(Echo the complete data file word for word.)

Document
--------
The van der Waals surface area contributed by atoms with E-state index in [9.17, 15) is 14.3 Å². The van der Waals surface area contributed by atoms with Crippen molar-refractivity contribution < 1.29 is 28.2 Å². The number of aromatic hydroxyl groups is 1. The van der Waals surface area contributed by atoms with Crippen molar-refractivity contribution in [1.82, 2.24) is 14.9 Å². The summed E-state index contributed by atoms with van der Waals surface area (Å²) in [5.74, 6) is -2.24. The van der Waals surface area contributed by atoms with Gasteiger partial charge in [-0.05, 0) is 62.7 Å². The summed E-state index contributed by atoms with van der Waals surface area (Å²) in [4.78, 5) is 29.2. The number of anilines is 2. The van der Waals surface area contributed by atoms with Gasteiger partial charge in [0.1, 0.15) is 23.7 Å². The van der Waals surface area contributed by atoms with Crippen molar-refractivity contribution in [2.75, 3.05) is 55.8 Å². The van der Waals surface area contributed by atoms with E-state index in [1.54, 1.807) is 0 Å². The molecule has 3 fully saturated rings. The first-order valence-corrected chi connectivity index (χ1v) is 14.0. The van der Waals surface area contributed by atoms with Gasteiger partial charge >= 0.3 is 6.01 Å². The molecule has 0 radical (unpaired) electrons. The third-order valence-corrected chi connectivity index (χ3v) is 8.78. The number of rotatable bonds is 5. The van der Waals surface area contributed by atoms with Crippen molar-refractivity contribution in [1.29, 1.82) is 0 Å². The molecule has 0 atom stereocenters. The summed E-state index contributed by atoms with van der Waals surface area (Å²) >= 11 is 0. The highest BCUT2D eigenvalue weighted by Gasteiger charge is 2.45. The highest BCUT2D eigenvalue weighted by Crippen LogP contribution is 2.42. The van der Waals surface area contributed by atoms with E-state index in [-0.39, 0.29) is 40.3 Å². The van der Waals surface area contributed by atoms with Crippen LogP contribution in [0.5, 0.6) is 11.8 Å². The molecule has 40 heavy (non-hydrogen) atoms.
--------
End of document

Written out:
The van der Waals surface area contributed by atoms with E-state index in [9.17, 15) is 14.3 Å². The van der Waals surface area contributed by atoms with Crippen molar-refractivity contribution < 1.29 is 28.2 Å². The number of aromatic hydroxyl groups is 1. The van der Waals surface area contributed by atoms with Crippen molar-refractivity contribution in [1.82, 2.24) is 14.9 Å². The summed E-state index contributed by atoms with van der Waals surface area (Å²) in [5.74, 6) is -2.24. The van der Waals surface area contributed by atoms with Gasteiger partial charge in [-0.05, 0) is 62.7 Å². The summed E-state index contributed by atoms with van der Waals surface area (Å²) in [4.78, 5) is 29.2. The number of anilines is 2. The van der Waals surface area contributed by atoms with Gasteiger partial charge in [0.1, 0.15) is 23.7 Å². The van der Waals surface area contributed by atoms with Crippen molar-refractivity contribution in [2.75, 3.05) is 55.8 Å². The van der Waals surface area contributed by atoms with E-state index in [1.54, 1.807) is 0 Å². The molecule has 3 fully saturated rings. The first-order valence-corrected chi connectivity index (χ1v) is 14.0. The van der Waals surface area contributed by atoms with Gasteiger partial charge >= 0.3 is 6.01 Å². The molecule has 0 radical (unpaired) electrons. The third-order valence-corrected chi connectivity index (χ3v) is 8.78. The number of rotatable bonds is 5. The van der Waals surface area contributed by atoms with Crippen molar-refractivity contribution in [1.29, 1.82) is 0 Å². The molecule has 0 atom stereocenters. The summed E-state index contributed by atoms with van der Waals surface area (Å²) >= 11 is 0. The highest BCUT2D eigenvalue weighted by Gasteiger charge is 2.45. The highest BCUT2D eigenvalue weighted by Crippen LogP contribution is 2.42. The van der Waals surface area contributed by atoms with E-state index in [-0.39, 0.29) is 40.3 Å². The van der Waals surface area contributed by atoms with Crippen LogP contribution in [0.5, 0.6) is 11.8 Å². The molecule has 40 heavy (non-hydrogen) atoms.